I’ve been watching the reactions across Twitter to Berg’s Little Printer being launched with interest in the past 24 hours. There seems to be something of a dichotomous split between those in the world of consumer technology and design getting straight online to order one (or wishing for the £200 to be able to do so), and those from the more traditional IT world stating incredulity that anyone would want to buy such an expensive, low-quality printer for such a high price (my favourite barbed comment being “what the… someone wants 200 quid for a spectrum printer connected to twitter?”).
It’s an interesting example of how innovation is often rejected. Or how some crazy yet pointless ideas can gain traction within our socially networked world. My own personal jury is out.
I had the pleasure of a few hours with Matt Webb from Berg a few months ago. I had a long chat with him about what his company is all about, and what they are trying to achieve with Little Printer – I’m not a journalist, so will leave commentary on that with the professionals in their field. My understanding of the product, though, is that it’s a small thermal printer like you would find in a shop cash register, packaged in a very appealing way (to some), attached to a local proprietary wireless network (the Berg Cloud – which might well be the most interesting thing about the whole product in the long term), which is then able to subscribe to information feeds delivered via the Internet. Every morning (or whenever you choose) you have your own little single-column personalized newspaper printed out for you.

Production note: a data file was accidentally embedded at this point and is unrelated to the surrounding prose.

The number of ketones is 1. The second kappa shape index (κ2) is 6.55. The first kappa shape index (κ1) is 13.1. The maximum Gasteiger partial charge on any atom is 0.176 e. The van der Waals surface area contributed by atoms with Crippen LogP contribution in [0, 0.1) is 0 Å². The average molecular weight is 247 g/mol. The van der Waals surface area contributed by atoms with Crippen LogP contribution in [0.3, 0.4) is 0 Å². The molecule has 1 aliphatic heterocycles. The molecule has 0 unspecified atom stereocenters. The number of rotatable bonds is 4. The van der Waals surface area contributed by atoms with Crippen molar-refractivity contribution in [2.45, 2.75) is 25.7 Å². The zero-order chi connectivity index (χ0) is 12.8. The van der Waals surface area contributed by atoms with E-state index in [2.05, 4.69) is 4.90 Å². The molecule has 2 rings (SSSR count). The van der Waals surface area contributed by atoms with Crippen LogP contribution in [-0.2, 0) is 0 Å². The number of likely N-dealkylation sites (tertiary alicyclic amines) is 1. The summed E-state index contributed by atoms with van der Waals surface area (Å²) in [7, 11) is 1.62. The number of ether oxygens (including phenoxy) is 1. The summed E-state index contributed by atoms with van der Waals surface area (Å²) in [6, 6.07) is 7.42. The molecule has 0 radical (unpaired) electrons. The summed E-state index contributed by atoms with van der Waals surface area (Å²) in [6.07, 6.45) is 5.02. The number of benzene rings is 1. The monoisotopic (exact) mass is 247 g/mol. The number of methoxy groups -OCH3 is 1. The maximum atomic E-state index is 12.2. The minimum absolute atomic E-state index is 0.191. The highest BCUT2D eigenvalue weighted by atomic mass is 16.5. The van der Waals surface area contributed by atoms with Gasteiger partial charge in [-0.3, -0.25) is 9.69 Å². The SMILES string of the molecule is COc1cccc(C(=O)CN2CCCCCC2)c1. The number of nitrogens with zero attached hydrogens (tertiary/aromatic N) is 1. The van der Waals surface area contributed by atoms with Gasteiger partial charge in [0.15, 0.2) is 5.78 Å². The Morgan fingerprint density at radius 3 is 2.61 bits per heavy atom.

It’s an interesting idea. The design values and aesthetics are high throughout although that doesn’t mean high resolution with a thermal printer (which might fly in the face of retina display-fashion), and there is an anthropomorphism throughout which might kick off another debate in the anti-skeuomorphism crowd. Then there is the issue of using paper, which is particularly interesting given recent “paperless organisation” ambitions I have heard recently from certain tech CEOs.
Will Little Printer change the world? Well, on the one hand some of the early reactions to Twitter were that it was unimaginable that such a restrictive service would be useful in such a data-intensive world. There is also a long tradition of technological incumbents being unable to see the value of a new technology that challenges their existing world view (see Tim Wu’s book The Master Switch for a detailed discussion on that subject). There again it might amount to nothing more than a gadget fad amongst the hipster brigade for a few months before they find the next new new thing to rave about, leaving untold stocks of thermal paper gathering dust in Shoreditch warehouses.
But there’s definitely something endearing about Little Printer. There’s also something really interesting about the way in which Berg have built up so much interest in the product over the last year – something that we should be proud of coming from ideas generated by a small, high end British design shop. But as to whether it will change the world… well, my views on predicting the future are that it’s a fool’s game. But there’s something about Little Printer that taps into the past that might give it some welly.